Altho I have not given this subject that maturity of consideration which a sound decision upon it might exact, like other young men and green politicians I find myself inclined to prefer the most expeditious method; I mean the most expeditious in which so important a business can be constitutionally dispatch’d. And this method seems to be pointed out in the three first sentences of the fifth article in the new confœderation. My objection to convoke a new general Convention for the purpose of considering amendments and legitimating them in the fœtus of our constitution, does not solely arise from a wish to expedite a measure so momentous but springs also from an examination of the nature of the two modes. If another general convention is assembled its voice must in fact be ultimate and decisive before any of its new enactions can be put either to the test of experience or any genuine criterion of theoretic approbation. Besides if it shou’d be composed of the same men or nearly the same, will they not adhere to their former system? If it shou’d be composed of different men, or a majority of it consist of different men, who can tell whether the alterations they might introduce wou’d not be rejected by five state-conventions or state-legislatures; or who can foresee whether if so disposed they might not set every principle of the system of Sepr. 17th afloat and purposely recur again to seperate systems. But suppose they did not do so, still it might happen and probably wou’d, that the ratifiers and the proposers of new amendments wou’d be one and the same specific and individual citizens, which seems repugnant to the spirit of our best political opinions. Hence it is that I have said above that the voice of a new general convention wou’d in fact be ultimate; for in whatever mode their doings were ratified the identical men might in another capacity ratify their own identical doings, thereby rendering a provision nugatory, which ought to be a check. Whereas if two thirds in both houses of the new Congress propose amendments to the constitution, and these are ratified by the legislatures of threefourths of the several states, this check will be duly exercised, and the alterations receive a firmer validity (if one may so speak) from the double suffrages of two thirds of the fœderal and three fourths of the local legislatures. Methinks too it might not misbecome the new Congress early to manifest an anxiety to anticipate the wishes of many respectable citizens among the minorities on the late national question, whose propositions do not militate against the general principles of the fœdral plan, even if fewer than two thirds of the state legislatures shoud aim at alterations therein.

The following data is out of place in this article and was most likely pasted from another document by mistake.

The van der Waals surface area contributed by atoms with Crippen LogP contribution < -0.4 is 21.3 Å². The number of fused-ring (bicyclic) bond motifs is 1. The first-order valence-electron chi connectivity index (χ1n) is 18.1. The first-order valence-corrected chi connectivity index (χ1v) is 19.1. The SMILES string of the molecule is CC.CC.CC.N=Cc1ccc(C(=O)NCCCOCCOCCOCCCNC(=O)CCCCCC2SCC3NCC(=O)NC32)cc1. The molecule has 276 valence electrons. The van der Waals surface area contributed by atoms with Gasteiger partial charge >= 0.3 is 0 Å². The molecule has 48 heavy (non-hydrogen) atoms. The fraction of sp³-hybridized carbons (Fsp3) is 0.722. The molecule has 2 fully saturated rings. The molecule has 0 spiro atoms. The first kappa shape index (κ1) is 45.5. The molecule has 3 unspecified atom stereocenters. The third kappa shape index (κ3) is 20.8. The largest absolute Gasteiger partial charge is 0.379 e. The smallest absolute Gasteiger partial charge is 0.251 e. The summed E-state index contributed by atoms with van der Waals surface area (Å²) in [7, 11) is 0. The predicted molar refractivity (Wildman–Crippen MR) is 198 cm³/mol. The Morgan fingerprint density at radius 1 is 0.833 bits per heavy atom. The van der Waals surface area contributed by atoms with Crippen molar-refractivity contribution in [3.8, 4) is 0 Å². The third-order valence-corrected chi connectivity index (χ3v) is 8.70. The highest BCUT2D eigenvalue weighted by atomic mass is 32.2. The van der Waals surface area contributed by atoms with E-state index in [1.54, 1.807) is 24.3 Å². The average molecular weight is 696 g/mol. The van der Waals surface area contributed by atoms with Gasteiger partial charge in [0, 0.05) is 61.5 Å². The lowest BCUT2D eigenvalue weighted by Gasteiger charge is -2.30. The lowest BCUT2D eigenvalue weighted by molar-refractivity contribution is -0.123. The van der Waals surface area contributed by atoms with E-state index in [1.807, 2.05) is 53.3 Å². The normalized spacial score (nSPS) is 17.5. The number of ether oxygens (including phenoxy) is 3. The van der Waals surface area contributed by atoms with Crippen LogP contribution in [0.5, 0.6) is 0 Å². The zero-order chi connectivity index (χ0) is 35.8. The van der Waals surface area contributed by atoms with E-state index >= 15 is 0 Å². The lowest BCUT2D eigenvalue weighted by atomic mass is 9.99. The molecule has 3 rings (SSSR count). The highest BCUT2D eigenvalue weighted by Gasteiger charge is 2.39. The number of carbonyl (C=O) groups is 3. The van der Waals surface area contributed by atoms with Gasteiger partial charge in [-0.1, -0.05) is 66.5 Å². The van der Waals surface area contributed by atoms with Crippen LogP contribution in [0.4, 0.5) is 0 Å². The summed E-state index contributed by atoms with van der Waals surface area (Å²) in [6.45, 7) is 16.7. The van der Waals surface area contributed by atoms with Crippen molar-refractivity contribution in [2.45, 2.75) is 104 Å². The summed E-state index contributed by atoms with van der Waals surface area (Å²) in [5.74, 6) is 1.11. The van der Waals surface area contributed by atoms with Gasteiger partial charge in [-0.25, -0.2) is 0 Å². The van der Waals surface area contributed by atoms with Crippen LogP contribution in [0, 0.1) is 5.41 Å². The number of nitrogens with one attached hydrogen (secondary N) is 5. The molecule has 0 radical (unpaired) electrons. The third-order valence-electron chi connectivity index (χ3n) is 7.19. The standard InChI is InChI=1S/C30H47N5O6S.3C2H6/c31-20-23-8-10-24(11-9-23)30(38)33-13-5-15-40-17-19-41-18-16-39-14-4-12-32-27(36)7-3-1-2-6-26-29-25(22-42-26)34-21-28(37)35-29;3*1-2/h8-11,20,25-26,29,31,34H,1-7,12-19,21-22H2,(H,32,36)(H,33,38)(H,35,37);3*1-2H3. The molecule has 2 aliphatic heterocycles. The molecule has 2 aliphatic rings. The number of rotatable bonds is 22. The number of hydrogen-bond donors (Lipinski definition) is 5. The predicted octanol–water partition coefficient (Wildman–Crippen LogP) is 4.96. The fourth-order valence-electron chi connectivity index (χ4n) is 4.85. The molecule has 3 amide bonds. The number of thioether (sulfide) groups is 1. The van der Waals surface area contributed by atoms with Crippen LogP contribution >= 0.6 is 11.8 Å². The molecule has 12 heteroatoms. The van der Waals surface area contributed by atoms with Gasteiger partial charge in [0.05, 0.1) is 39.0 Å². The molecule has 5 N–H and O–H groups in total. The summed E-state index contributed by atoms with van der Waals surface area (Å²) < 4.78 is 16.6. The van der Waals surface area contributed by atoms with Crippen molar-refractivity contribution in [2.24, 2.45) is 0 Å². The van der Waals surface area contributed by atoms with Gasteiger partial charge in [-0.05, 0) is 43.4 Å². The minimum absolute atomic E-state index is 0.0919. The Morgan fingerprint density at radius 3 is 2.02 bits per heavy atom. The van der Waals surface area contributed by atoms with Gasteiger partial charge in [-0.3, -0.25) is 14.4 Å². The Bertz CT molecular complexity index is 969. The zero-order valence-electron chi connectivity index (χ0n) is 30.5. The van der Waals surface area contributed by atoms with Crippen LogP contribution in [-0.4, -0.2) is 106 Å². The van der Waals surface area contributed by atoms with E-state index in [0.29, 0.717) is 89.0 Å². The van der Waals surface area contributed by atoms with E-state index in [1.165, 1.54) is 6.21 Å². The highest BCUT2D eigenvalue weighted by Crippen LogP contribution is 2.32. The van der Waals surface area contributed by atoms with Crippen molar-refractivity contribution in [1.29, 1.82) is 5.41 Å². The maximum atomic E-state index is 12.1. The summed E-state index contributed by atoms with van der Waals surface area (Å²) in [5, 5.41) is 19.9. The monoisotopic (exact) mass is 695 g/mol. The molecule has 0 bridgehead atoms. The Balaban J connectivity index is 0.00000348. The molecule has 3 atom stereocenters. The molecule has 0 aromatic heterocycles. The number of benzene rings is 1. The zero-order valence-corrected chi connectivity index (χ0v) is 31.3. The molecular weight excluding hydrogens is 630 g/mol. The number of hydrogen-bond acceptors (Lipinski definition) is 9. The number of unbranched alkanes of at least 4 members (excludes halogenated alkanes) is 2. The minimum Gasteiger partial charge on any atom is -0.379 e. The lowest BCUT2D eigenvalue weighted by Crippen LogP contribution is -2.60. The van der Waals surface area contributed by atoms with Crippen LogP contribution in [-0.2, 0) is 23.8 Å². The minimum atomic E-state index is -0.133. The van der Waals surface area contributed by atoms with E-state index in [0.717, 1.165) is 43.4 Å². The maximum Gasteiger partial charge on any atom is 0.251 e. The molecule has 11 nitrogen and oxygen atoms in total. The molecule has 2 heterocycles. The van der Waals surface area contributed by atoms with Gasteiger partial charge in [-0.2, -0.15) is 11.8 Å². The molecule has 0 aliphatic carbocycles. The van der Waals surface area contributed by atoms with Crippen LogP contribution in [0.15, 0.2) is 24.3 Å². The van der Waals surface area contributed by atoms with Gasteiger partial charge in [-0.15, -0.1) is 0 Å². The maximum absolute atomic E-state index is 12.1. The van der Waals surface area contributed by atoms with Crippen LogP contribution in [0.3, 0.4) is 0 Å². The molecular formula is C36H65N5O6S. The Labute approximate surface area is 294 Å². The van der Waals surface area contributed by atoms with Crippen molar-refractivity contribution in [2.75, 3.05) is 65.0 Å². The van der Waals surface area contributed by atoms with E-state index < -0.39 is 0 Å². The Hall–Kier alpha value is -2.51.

The last letter I had the honor to receive from you is dated Sepr. 9th. Your wonderful punctuality so reprehensive of junior gentlemen, idly, or at least less importantly employed, makes me conceive I must have miss’d the reception of another from you since that date. I do not say this either to extract a fresh letter from your goodness, or to repeat my acknowledgments for the many improving and pleasant ones with which I have lately been honor’d; but merely and simply to insinuate that which I do believe.

Until late in October I have not a prospect of embarking. With very great and growing respect & esteem I have the honor to be Your Most Obedt. Servt.,

John Brown Cutting

RC (DLC); endorsed.